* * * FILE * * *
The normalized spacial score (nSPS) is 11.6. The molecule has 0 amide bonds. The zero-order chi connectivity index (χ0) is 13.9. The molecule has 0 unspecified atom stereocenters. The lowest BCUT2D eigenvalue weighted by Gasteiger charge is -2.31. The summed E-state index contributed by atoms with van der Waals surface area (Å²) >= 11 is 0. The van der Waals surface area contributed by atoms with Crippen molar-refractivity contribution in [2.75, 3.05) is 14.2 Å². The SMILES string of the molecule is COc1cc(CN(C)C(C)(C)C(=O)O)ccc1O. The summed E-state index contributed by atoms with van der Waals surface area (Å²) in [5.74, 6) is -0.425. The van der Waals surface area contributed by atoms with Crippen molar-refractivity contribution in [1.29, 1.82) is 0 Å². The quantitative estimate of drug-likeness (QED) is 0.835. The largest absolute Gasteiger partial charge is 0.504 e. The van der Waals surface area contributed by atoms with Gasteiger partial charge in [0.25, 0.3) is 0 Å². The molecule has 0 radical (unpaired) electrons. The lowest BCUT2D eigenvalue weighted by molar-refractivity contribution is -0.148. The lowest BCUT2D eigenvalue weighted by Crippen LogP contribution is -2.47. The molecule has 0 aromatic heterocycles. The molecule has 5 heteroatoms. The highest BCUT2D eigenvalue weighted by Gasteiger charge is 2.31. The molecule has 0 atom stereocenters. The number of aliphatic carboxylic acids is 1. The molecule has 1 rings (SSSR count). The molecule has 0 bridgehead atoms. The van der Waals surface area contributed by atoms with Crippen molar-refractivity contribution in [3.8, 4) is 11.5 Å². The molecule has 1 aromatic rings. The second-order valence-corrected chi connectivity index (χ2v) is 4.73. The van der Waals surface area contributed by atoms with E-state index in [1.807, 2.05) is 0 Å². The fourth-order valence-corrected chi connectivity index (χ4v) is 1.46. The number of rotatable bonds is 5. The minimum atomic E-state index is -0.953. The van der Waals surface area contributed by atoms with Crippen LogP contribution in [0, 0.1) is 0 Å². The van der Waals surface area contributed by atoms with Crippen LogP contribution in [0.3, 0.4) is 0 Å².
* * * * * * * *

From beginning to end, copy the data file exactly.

The normalized spacial score (nSPS) is 11.6. The molecule has 0 amide bonds. The zero-order chi connectivity index (χ0) is 13.9. The molecule has 0 unspecified atom stereocenters. The lowest BCUT2D eigenvalue weighted by Gasteiger charge is -2.31. The summed E-state index contributed by atoms with van der Waals surface area (Å²) >= 11 is 0. The van der Waals surface area contributed by atoms with Crippen molar-refractivity contribution in [2.75, 3.05) is 14.2 Å². The SMILES string of the molecule is COc1cc(CN(C)C(C)(C)C(=O)O)ccc1O. The summed E-state index contributed by atoms with van der Waals surface area (Å²) in [5.74, 6) is -0.425. The van der Waals surface area contributed by atoms with Crippen molar-refractivity contribution in [1.29, 1.82) is 0 Å². The quantitative estimate of drug-likeness (QED) is 0.835. The largest absolute Gasteiger partial charge is 0.504 e. The van der Waals surface area contributed by atoms with Gasteiger partial charge in [0.25, 0.3) is 0 Å². The molecule has 0 radical (unpaired) electrons. The lowest BCUT2D eigenvalue weighted by molar-refractivity contribution is -0.148. The lowest BCUT2D eigenvalue weighted by Crippen LogP contribution is -2.47. The molecule has 0 aromatic heterocycles. The molecule has 5 heteroatoms. The highest BCUT2D eigenvalue weighted by Gasteiger charge is 2.31. The molecule has 0 atom stereocenters. The number of aliphatic carboxylic acids is 1. The molecule has 1 rings (SSSR count). The molecule has 0 bridgehead atoms. The van der Waals surface area contributed by atoms with Crippen molar-refractivity contribution in [3.8, 4) is 11.5 Å². The molecule has 1 aromatic rings. The second-order valence-corrected chi connectivity index (χ2v) is 4.73. The van der Waals surface area contributed by atoms with E-state index in [1.807, 2.05) is 0 Å². The fourth-order valence-corrected chi connectivity index (χ4v) is 1.46. The number of rotatable bonds is 5. The minimum atomic E-state index is -0.953. The van der Waals surface area contributed by atoms with Crippen LogP contribution in [0, 0.1) is 0 Å². The van der Waals surface area contributed by atoms with Crippen LogP contribution in [0.3, 0.4) is 0 Å².